Editorial Comment

SecEd's editorial comment articles bring you the latest industry expert and editorial points of view on secondary education.


Children missing in education

19 April 2017

More must be done to find and support the tens of thousands of children routinely missing in education, says Dr Rebekah Ryder


Buddy, can you spare a dime?

29 March 2017

Buddy, can you spare a dime? The real impact of austerity, funding cuts and the National Funding Formula...


T levels vs the EBacc?

22 March 2017

The plans for new ‘Technical levels’ fail to take into account the adverse impact of the EBacc on the curriculum and so risk failure, says Kevin Courtney


Workload: #make1change

15 March 2017

The workload battle continues. Nansi Ellis urges teachers to support a new campaign to #make1change


Safeguarding – a concerted effort

8 March 2017

To be effective, safeguarding strategies need to recognise the role of all professionals working with children. Debbie Moss explains


Overcoming the Autism label

1 March 2017

People with autism can be a real asset to the workplace, but a lot must change if we are to support ASD students into the world of work, says Gerald Haigh



Trads vs Progs? Where do you stand?

1 February 2017

Are you a traditional? Or a progressive? It’s not necessarily that simple, says Gerald Haigh, as the passing of one educational champion reminds us...



Not sufficient, not fair

18 January 2017

Funding cannot be called ‘fair’ if it is not sufficient. Kevin Courtney spells out the real-terms funding cuts facing schools and calls for government action


The cracks are beginning to show

11 January 2017

From teacher recruitment to examination reform, the cracks in Michael Gove’s grand experiment are becoming too big to ignore, says Dr Mary Bousted


The worst experiment ever?

4 January 2017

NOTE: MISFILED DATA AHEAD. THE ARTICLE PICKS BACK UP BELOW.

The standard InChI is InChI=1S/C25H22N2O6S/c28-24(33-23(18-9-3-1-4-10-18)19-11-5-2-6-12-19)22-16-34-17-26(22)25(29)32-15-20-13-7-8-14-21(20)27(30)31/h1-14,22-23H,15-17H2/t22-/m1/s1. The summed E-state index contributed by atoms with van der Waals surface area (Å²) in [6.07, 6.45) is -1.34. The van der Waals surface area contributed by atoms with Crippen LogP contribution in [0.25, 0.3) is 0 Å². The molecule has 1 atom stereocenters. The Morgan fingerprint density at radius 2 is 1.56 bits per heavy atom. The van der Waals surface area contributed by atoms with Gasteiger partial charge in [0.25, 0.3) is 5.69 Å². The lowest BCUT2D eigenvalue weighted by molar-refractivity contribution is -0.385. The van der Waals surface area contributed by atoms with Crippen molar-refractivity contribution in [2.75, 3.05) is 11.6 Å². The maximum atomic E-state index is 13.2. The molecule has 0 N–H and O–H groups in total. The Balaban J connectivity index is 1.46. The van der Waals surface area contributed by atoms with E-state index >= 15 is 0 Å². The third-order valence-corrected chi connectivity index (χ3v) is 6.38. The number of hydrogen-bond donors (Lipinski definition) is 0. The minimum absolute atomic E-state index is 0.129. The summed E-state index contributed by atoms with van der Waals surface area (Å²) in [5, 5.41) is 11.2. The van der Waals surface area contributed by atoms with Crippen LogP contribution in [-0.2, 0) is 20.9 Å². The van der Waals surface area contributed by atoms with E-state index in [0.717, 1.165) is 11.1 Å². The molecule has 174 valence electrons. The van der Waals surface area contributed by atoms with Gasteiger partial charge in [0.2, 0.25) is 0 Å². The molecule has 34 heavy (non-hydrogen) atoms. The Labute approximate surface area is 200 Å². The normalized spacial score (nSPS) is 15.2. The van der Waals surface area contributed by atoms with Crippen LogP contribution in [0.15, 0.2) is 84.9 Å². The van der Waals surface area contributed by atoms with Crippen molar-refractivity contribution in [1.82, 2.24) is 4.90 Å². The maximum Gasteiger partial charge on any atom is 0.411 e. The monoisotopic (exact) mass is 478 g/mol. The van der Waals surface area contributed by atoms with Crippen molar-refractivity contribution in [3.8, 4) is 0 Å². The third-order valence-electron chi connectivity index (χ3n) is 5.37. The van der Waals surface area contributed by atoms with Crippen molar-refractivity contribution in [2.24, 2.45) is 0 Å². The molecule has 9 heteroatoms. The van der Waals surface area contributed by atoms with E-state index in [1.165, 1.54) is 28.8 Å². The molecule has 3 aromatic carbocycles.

If education was an experiment, it would be the worst one ever designed, says Russell Hobby


Questions over National Reference Tests

30 November 2016

Questions remain unanswered over the decision to use National Reference Tests to guide GCSE grade-setting and end ‘grade inflation’. Ian Toone explains


At the chalkface: The boys at the back

23 November 2016

I never really taught those “boys at the back”. They tolerated me. We had a benign truce. They larked about and went back to their culture. We must no longer deny it – but I’m rather afraid we will.



Two solutions to the teacher supply crisis

9 November 2016

A good supply of high-quality teachers is the key to maintaining and raising standards. Malcolm Trobe looks at how we can all work to improve teacher supply


Do we have real inclusion?

2 November 2016

We aspire to an inclusive education system, but the way we deal with our children is entirely outmoded, argues Gerald Haigh



Real priorities in education

5 October 2016

At a time of great challenge in education, the government must focus on the real priorities and not create divisions via selection, says Chris Keates



Green Paper: A dog’s dinner

21 September 2016

The prime minister’s Green Paper on education has proved very controversial. Dr Bernard Trafford tackles the four key tenets of the proposals


At the chalkface: Grammar Schools

14 September 2016

I somehow passed the 11-plus. I still don’t know how. I could spell “necessary” and “accommodate” and could recall with tedious accuracy what I did on my holidays...


An era of ‘hyper-accountability’

7 September 2016

We work in an age of ‘hyper-accountability’ when exam results have come to assume a meaning far beyond reliability, says Dr Bernard Trafford


Failing on recruitment and places

6 July 2016

The government is failing badly in two of its core duties – teacher supply and school places. Dr Mary Bousted outlines the problems


A failure on children’s rights

29 June 2016

The UN’s assessment on our performance on children’s rights makes for uncomfortable reading, says Anna Feuchtwang

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